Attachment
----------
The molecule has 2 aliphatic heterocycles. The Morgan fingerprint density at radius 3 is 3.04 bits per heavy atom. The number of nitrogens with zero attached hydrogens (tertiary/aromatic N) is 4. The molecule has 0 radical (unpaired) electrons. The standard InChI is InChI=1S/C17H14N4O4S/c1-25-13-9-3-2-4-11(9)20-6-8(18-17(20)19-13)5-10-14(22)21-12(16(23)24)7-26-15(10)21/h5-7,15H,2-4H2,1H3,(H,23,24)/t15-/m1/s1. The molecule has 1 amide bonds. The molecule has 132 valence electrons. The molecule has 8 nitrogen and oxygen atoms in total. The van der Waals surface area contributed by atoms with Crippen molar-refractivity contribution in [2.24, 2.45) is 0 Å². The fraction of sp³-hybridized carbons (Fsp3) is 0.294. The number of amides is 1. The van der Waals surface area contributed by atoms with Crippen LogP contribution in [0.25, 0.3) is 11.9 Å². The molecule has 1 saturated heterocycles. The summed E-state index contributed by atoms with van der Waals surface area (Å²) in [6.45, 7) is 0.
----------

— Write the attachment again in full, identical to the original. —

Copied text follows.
The molecule has 2 aliphatic heterocycles. The Morgan fingerprint density at radius 3 is 3.04 bits per heavy atom. The number of nitrogens with zero attached hydrogens (tertiary/aromatic N) is 4. The molecule has 0 radical (unpaired) electrons. The standard InChI is InChI=1S/C17H14N4O4S/c1-25-13-9-3-2-4-11(9)20-6-8(18-17(20)19-13)5-10-14(22)21-12(16(23)24)7-26-15(10)21/h5-7,15H,2-4H2,1H3,(H,23,24)/t15-/m1/s1. The molecule has 1 amide bonds. The molecule has 132 valence electrons. The molecule has 8 nitrogen and oxygen atoms in total. The van der Waals surface area contributed by atoms with Crippen molar-refractivity contribution in [2.24, 2.45) is 0 Å². The fraction of sp³-hybridized carbons (Fsp3) is 0.294. The number of amides is 1. The van der Waals surface area contributed by atoms with Crippen LogP contribution in [0.25, 0.3) is 11.9 Å². The molecule has 1 saturated heterocycles. The summed E-state index contributed by atoms with van der Waals surface area (Å²) in [6.45, 7) is 0.